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Freud, S. (1931). Letter to Georg Fuchs. The Standard Edition of the Complete Psychological Works of Sigmund Freud, Volume XXII (1932-1936): New Introductory Lectures on Psycho-Analysis and Other Works, 251-252.

Freud, S. (1931). [SEV251a1]Letter to Georg Fuchs. The Standard Edition of the Complete Psychological Works of Sigmund Freud, Volume XXII (1932-1936): New Introductory Lectures on Psycho-Analysis and Other Works, 251-252

Shorter Writings

[SEV251a1]Letter to Georg Fuchs Book Information Previous Up Next Language Translation

Sigmund Freud

[SEV251a2]After reading your letter I felt a wave of the deepest sympathy, but it was soon halted by two reflections—an internal difficulty and an external obstacle. A sentence from your own preface offers me an apt expression of the former: ‘No doubt, however, there are people who have so poor an opinion of the civilized humanity of to-day that they deny the existence of a world conscience.’ I believe I am one of those people. For instance, I could not subscribe to the assertion that the treatment of convicted prisoners is a disgrace to our civilization. On the contrary, a voice would tell me, it is in perfect harmony with our civilization, a necessary expression of the brutality and lack of understanding which dominate the civilized humanity of the present time. And if by some miracle people suddenly became convinced that the reform of the penal system is the first and most urgent task before our civilization, what else would emerge than that capitalist society has not now the means for meeting the expenditure which that reform would demand? The second, the external, difficulty is brought to light in the passages in your letter in which you exalt me into a recognized intellectual leader and cultural innovator and attribute to me the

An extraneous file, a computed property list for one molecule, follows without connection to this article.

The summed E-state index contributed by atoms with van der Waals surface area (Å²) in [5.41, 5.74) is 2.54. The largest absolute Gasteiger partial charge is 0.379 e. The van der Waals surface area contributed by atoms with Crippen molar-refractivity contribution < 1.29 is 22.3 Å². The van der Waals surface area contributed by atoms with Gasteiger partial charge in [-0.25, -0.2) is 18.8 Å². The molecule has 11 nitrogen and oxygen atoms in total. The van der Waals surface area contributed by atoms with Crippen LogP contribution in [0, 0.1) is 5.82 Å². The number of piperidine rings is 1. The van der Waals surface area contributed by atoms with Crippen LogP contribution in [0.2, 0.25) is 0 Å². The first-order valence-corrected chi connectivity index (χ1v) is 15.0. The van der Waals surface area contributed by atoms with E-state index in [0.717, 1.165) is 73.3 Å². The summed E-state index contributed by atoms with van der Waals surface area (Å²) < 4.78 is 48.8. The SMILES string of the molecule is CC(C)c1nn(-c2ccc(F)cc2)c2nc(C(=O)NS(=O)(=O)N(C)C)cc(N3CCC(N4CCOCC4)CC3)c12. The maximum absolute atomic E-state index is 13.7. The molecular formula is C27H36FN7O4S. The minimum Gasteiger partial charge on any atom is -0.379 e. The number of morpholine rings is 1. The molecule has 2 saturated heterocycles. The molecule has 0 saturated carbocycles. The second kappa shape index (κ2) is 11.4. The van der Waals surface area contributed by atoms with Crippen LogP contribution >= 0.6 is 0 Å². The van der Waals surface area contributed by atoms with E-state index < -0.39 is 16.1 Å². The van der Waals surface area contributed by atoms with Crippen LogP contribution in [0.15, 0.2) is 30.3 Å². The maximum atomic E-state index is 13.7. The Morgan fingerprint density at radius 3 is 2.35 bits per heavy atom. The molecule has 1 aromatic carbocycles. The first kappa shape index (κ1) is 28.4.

1 [SEV251a3][In Wir Zuchthäusler [We Convicts] by Georg Fuchs, Munich, Langen, 1931, x-xi.

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